The Chief Administrative Officer (CAO) is the head of the administrative branch of the government and is responsible to Council for the proper administration of the affairs of the Municipality in accordance with the by-laws of the Municipality and the policies adopted by Council. In the case of Clare, the CAO also acts as the Municipal Clerk, Treasurer and Engineer.

Responsibilities of the CAO

  • Coordinating and directing the preparation of plans and programs to be submitted to Council for the construction, rehabilitation and maintenance of all municipal property and facilities;
  • Ensuring the preparation, submission and administration of the annual municipal budget;
  • Reviewing all proposed by-laws and policies and making recommendations to Council with respect to them;
  • Appointing, suspending and removing all employees of the Municipality;
  • Making authorized expenditures, entering contracts on behalf of the Municipality, negotiating and executing leases of real property owned by the Municipality and authorizing, in the name of the Municipality, the commencement or defence of a legal action or proceedings before a court, board or tribunal;
  • Representing council as administrator on a variety of boards, commissions and subcommittees, and is primarily responsible to represent Clare administratively on regional shared services and subsidiary organizations.

The CAO’s work is supported by the Administrative Assistant to the Chief Administrative Officer who contributes to a variety of project files supporting the strategic objectives of the Municipality. The Administrative Assistant manages the Municipality’s Community Clean-up Program, coordinates the Grant to Organizations Program and is the primary point of contact for Council meetings and agendas.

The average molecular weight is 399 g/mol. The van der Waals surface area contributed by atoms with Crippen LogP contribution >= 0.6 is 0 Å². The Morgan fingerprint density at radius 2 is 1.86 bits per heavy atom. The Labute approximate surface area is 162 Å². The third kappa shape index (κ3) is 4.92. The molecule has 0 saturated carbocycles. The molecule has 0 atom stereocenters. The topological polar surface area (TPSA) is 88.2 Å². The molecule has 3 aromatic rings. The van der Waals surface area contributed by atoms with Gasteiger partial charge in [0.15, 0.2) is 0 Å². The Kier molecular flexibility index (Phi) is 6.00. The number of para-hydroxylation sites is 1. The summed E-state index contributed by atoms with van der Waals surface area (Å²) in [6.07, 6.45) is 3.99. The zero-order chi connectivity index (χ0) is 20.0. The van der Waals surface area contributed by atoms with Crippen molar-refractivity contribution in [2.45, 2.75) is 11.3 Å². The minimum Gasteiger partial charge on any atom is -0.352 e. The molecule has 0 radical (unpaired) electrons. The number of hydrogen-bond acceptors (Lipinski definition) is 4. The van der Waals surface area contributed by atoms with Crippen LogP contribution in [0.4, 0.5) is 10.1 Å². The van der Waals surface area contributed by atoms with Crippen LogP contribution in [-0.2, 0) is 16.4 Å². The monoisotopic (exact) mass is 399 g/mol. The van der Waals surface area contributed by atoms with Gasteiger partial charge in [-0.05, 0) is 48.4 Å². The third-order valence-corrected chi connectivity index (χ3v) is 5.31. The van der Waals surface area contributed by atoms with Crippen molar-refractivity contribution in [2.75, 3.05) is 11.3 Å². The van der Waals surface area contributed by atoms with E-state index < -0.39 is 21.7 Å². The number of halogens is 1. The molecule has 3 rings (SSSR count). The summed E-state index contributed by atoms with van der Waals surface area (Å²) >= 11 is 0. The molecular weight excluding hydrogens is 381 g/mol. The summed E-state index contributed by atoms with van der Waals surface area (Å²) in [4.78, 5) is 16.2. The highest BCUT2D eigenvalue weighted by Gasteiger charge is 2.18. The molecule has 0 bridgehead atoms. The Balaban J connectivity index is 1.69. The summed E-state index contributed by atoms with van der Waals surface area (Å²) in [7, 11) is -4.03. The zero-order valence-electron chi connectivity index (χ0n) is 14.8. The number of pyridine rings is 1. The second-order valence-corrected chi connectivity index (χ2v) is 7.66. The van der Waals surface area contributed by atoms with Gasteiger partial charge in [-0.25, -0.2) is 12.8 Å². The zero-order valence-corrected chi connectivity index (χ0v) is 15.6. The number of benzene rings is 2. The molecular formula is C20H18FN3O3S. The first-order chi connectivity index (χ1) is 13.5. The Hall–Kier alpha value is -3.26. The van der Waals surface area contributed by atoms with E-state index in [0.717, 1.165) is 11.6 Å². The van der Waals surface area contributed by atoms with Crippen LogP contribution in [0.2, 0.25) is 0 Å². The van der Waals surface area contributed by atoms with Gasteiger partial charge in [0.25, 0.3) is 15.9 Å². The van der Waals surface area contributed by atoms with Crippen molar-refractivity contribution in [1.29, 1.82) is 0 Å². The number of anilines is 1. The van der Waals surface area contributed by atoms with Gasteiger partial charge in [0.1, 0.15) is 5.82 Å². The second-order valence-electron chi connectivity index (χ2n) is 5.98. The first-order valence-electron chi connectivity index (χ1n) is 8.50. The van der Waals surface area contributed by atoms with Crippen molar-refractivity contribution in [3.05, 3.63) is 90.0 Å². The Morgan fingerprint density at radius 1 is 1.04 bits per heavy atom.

Organizational Study Report

In March 2015, the Municipality of Clare conducted an organizational study. The organizational study was carried out under the supervision of Municipal Council. The scope of study focused on the service areas of Administration, Finance, Public Works, Environmental Services, Protective Services, Building and Fire Inspection Services and Tourism. Policing and Fire services were examined only as they related to municipal staff involvement. As part of the Study, a review of current municipal organizational issues, legislation and reform initiatives in Nova Scotia and across Canada was done. The Municipality’s governance and staff organizational structures were also examined as part of the study.

pdfDownload the Municipality of Clare’s Organizational Study – Final Report